IV. Swashbuckling Fiction & Other Readalikes

As you may recall from this post, Dumas mentions Don Quixote in his introduction of D’Artagnan, so…If you gravitate towards doorstoppers, you may enjoy reading Cervantes’ novel. Or, if you’ve read the classic, you could try Spinning Out by David Stahler Jr., a YA novel featuring a main character obsessed with his town’s high tech wind turbines, who also lands the lead role in his school’s play: Man of La Mancha.

V. Movies

Musketeers Week: On Film

Alexander Dumas’ The Three Musketeers has been interpreted and reinterpreted and rereinterpreted in film, television and theater from before the age of film to the present day. Here are some clips and trailers from just a few versions of Dumas’ most famous work. For a more complete list of all the Musketeer film offerings check out IMDB’s Three Musketeers Page.

The Musketeers


“BBC AMERICA’s new co-production drama series, The Musketeers, is set on the streets of seventeenth century Paris, where law and order is an idea more than a reality. In addition to being King Louis XIII’s personal bodyguards, Athos, Aramis and Porthos stand resolutely for social justice, honor, valor, love – and for the thrill of it.” Starring Howard Charles, Ryan Gage, Luke Pasqualino, Santiago Cabrera and Tom Burke [From BBC America]

The Three Musketeers (2011)


“The hot-headed young D’Artagnan along with three former legendary but now down on their luck Musketeers must unite and defeat a beautiful double agent and her villainous employer from seizing the French throne and engulfing Europe in war.” Starring Logan Lerman, Matthew Macfadyen, Luke Evans and Ray Stevenson [From IMDb]

The Musketeer (2001)


“Alexander Dumas’ novel is updated with an eastern influence as D’Artagnan attempts to join the king’s elite guards, the Royal Musketeers, and find the man who killed his parents.” Starring Justin Chambers, Catherine Deneuve and Mena Suvari [From IMDb]

The Three Musketeers (1993)


“The three best of the disbanded Musketeers – Athos, Porthos, and Aramis – join a young hotheaded would-be-Musketeer, D’Artagnan, to stop the Cardinal Richelieu’s evil plot: to form an alliance with enemy England by way of the mysterious Milady.” Starring Charlie Sheen, Kiefer Sutherland and Chris O’Donnell [From IMDb]

The Three Musketeers (1973)


“The young D’Artagnan arrives in Paris with dreams of becoming a king’s musketeer. He meets and quarrels with three men, Athos, Porthos, and Aramis, each of whom challenges him to a duel. D’Artagnan finds out they are musketeers and is invited to join them in their efforts to oppose Cardinal Richelieu, who wishes to increase his already considerable power over the king. D’Artagnan must also juggle affairs with the charming Constance Bonancieux and the passionate Lady De Winter, a secret agent for the cardinal.” Starring Oliver Reed, Raquel Welch and Richard Chamberlain [From IMDb]

The Three Musketeers (1948)


“The hectic adventures of D’Artagnan, a young provincial noble who just comes to Paris to enter the musketeers. He will meet action, love, hate, the king and the queen as his impetuousness gets him involved in political plots… and of course virile and indestructible friendship with the three musketeers Athos, Porthos and Aramis.” Starring Lana Turner, Gene Kelly and June Allyson [From IMDb]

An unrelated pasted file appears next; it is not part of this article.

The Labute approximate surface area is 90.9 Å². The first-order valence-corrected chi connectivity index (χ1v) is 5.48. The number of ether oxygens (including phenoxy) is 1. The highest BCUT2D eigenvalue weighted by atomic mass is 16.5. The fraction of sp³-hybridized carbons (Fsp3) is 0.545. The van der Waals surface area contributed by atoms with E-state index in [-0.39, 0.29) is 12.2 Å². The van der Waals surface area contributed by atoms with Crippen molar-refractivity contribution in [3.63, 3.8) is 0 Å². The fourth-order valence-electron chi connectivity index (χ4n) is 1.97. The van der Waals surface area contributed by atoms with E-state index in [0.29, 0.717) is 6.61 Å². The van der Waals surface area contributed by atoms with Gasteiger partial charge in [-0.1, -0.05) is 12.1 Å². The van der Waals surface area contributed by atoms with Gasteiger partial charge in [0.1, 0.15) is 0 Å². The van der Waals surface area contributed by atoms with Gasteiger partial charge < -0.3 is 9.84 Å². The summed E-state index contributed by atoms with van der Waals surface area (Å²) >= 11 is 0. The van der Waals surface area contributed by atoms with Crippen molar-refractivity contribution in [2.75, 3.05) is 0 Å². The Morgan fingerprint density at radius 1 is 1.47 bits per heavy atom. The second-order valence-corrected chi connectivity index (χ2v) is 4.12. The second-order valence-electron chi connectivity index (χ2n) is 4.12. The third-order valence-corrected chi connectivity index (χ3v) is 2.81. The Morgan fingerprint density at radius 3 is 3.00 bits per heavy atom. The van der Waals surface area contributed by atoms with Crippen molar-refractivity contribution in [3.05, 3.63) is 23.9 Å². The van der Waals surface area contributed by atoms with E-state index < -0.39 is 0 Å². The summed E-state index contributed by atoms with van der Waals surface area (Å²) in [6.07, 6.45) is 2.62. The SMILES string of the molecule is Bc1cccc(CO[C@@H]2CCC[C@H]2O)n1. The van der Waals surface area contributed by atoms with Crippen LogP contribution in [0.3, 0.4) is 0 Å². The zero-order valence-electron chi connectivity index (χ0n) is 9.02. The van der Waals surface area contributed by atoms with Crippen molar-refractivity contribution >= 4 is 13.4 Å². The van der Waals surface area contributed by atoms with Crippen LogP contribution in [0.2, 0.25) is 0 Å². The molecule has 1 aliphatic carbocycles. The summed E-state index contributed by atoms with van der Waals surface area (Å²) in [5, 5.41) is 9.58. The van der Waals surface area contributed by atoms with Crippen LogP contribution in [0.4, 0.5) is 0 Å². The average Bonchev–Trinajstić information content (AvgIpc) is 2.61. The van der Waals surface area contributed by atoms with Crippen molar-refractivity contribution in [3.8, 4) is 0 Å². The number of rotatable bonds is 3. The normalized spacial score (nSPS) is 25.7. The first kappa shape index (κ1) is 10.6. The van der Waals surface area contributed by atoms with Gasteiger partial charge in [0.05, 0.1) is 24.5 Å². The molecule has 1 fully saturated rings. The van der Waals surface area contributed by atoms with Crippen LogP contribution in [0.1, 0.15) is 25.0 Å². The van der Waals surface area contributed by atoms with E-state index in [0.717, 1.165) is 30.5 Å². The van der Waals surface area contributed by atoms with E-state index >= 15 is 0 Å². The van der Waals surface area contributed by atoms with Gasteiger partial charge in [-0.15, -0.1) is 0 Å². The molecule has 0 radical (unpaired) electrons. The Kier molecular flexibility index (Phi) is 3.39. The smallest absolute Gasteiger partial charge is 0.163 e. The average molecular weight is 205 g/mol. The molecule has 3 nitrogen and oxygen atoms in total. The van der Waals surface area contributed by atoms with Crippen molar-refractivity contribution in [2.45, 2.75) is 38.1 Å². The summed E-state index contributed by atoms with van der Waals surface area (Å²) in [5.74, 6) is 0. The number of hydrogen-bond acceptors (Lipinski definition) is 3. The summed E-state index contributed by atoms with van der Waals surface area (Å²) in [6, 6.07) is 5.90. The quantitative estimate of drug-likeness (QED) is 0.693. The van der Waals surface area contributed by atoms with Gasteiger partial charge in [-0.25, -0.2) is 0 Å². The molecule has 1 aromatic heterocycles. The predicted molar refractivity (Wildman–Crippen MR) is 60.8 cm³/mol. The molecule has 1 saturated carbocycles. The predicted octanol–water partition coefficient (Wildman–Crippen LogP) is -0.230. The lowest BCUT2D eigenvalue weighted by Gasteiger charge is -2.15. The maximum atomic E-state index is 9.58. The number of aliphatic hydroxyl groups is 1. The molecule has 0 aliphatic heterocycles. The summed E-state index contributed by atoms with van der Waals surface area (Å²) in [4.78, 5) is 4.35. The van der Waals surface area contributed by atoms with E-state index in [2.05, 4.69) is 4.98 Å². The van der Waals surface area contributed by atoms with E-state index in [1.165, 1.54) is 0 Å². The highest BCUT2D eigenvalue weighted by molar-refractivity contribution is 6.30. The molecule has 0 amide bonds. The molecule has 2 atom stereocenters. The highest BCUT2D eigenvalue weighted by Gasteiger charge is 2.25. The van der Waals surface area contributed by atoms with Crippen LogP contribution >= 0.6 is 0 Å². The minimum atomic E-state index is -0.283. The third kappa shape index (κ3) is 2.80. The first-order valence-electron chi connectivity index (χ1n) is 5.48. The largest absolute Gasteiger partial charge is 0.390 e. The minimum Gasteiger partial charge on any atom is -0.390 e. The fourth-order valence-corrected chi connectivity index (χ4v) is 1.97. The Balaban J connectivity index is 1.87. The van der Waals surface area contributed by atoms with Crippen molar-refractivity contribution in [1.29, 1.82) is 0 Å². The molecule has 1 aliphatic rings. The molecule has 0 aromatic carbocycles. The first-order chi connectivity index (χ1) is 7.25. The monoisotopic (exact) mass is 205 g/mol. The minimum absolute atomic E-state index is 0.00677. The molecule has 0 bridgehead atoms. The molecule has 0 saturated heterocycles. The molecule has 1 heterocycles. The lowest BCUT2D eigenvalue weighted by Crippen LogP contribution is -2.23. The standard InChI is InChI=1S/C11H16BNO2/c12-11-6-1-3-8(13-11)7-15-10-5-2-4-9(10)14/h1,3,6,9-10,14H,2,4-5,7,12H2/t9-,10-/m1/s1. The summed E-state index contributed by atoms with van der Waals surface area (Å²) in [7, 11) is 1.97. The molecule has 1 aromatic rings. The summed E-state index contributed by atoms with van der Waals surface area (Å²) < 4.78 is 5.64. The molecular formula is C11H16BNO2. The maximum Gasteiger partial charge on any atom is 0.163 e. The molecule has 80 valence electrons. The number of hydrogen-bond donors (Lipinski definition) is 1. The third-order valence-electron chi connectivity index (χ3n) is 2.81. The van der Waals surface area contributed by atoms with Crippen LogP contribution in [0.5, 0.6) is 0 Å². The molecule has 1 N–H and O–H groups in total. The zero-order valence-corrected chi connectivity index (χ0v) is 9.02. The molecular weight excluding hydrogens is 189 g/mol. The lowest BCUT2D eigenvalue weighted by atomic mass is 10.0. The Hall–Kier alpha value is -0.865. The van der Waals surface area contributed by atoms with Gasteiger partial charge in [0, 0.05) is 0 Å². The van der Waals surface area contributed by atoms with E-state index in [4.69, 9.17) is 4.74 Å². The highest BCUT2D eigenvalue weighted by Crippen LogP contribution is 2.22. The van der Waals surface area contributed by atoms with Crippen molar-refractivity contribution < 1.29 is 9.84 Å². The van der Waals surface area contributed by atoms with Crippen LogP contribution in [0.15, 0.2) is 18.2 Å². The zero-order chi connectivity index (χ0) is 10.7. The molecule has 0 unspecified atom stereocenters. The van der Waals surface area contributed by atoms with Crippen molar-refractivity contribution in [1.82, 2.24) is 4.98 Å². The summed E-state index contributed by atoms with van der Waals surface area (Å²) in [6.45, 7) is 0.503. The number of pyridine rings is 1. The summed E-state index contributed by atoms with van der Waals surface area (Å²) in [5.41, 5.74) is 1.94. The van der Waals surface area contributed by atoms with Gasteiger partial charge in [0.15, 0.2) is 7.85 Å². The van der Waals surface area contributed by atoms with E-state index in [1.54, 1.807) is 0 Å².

The Three Musketeers (1921)


“The young Gascon D’Artagnan arrives in Paris, his heart set on joining the king’s Musketeers. He is taken under the wings of three of the most respected and feared Musketeers, Porthos, Aramis, and Athos. Together they fight to save France and the honor of a lady from the machinations of the powerful Cardinal Richelieu.” Starring Douglas Fairbanks, Léon Bary, George Siegmann and Eugene Pallette [From IMDb]

Title links lead to the NOBLE catalog.

Musketeers Week: Introducing D’Artagnan

What better way to kick-off Read This’ Musketeers week than with D’Artagnan’s introduction in Dumas’ The Three Musketeers, followed by his video intro from BBC America’s new series, The Musketeers (which, honestly, is the whole reason we’re devoting this week to the dynamic swashbuckling foursome).

Musketeers.Penguin“Don Quixote took windmills for giants and sheep for armies; d’Artagnan took every smile for an insult and every glance for a provocation. As a result of which he kept his fist clenched from Tarbes to Meung, and all in all brought his hand to the pommel of his sword ten times a day; however the fist never landed on any jaw, and the sword never left its scabbard. Not that the sight of the wretched yellow nag did not spread many smiles across the faces of passersby; but since above the nag clanked a sword of respectable size, and above this sword shone an eye more fierce than proud, the passersby restrained their hilarity, or, if hilarity won out over prudence, they tried at least to laugh on one side only, like antique masques. D’Artagnan thus remained majestic and intact in his susceptibility until that unfortunate town of Meung.” -Alexandre Dumas

Surely, after reading that introduction, you want to meet the others as Dumas himself presented them. Check the NOBLE catalog for The Three Musketeers, no doubt we’ve got you covered.

BBC America has additional character introductions–Athos, Porthos and Aramis (as well as the Cardinal, etc., etc.)–here. Do you have a favorite Musketeer? Let us know in the comments!

Later this week:

  • The Three Musketeers On Film
  • Reading List: One for All
  • Things You May Not Have Known: Articles and Essays
  • Staff Review: Blood Royal